The two GLOW Nights I hosted have brought me more questions than answers. Perhaps the biggest question on my mind is: how do we change a culture? How do we go about changing the culture that condones rape, which blames the victims rather than the perpetrators, that offers little recourse for women who experience domestic violence? And I think the answer is: person-by-person. Mind by mind. Heart by heart.
            The process of changing a culture is slow. Sometimes glacially slow. Sometimes it’s frustrating and it seems like things will never change. But I am happy to have the chance to at least start the conversation with the GLOW girls, because if we all work together, the future will look a lot brighter than the present. 

Monday, March 18, 2013

Two Steps Forward, One Step Back


          Last week was a very, very good one. For starters, the women’s soymilk cooperative sold out of soymilk in less than 2 hours on Wednesday! Emboldened by our success, we decided to make more soymilk and add an additional day selling at the market on Saturday. And we sold out in just 2 hours again, and still had customers in the store wanting to buy some. I was elated. I really, really feel like the women have stepped up their game. They elected a president of the cooperative, and they now arrive early in the morning to come make soymilk, with very little supervision from me.

The cooperative in action! 
What changed between this week and the last one, when we only broke even? We decided to go big or go home. Translation: I asked the priests if we could borrow the church’s microphone on market days to advertise the soymilk and its benefits. Ask and you shall receive, indeed. And the guy who does the advertising for us is pretty hilarious as well; he says things like, “Give soymilk to your children and they will become fat like Americans!” Secondly, we started selling bread along with the soymilk. Many Rwandans love to eat bread and hot tea, and since we serve the soymilk hot in mugs, we thought they’d like bread and hot soymilk as well. And third, we put up a bunch of signs advertising the soymilk and its benefits. The approach seems to be working. The women and I are all very excited about it, and people sometimes come up to me when I’m walking around the village during the week and ask if they can buy soymilk or show them how to make it.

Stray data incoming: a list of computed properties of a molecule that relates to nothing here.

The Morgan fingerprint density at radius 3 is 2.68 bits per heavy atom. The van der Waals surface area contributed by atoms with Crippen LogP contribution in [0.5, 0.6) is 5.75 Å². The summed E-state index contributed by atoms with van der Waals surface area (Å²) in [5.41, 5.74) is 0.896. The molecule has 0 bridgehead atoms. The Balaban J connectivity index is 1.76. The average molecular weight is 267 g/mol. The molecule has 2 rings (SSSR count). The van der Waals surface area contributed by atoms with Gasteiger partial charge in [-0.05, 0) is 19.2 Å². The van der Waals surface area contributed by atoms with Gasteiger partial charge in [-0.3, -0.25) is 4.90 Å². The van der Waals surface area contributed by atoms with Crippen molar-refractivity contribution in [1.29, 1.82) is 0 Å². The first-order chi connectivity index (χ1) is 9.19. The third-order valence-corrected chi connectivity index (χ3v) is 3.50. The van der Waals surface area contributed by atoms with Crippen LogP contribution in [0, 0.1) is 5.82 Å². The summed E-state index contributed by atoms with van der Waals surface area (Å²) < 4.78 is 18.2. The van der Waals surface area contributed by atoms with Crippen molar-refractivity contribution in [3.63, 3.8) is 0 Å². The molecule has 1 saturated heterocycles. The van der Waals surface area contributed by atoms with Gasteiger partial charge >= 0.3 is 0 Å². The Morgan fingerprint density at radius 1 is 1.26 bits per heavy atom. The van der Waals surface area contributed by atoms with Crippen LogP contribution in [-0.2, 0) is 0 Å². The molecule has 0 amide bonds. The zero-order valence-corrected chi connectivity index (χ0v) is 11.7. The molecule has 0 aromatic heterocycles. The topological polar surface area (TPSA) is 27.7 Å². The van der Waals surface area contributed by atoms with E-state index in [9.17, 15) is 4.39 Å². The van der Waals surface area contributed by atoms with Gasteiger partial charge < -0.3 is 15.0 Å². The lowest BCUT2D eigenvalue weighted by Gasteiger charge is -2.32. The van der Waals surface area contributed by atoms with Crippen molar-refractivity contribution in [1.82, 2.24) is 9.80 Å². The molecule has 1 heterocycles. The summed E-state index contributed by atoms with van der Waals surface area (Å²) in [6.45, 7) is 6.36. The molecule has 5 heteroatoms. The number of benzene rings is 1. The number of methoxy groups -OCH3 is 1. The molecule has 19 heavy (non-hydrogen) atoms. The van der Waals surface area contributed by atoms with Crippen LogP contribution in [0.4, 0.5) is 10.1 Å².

So given how well the soymilk has been selling, I thought everyone was happy about our success and everything was fine. Silly Peace Corps Volunteer! Why would success come that easily?! On Saturday morning, Sr. Agnes, who works on the soymilk project with me, wanted to talk. She explained that she and my other counterpart Felix think I made “a big mistake.” Earlier in the week, after we made a profit from the soymilk, I paid each of the women their share of the proceeds. My counterpart Felix said that it was “against their culture.” Come again? He repeated that I shouldn’t give money to the women and that I don’t understand Rwandan culture. He recommended that I buy sugar or something and give it to the women as payment. I thought he must be crazy (and a huge chauvinist as well). I asked him if HE was paid in sugar, and he just laughed.

Our little store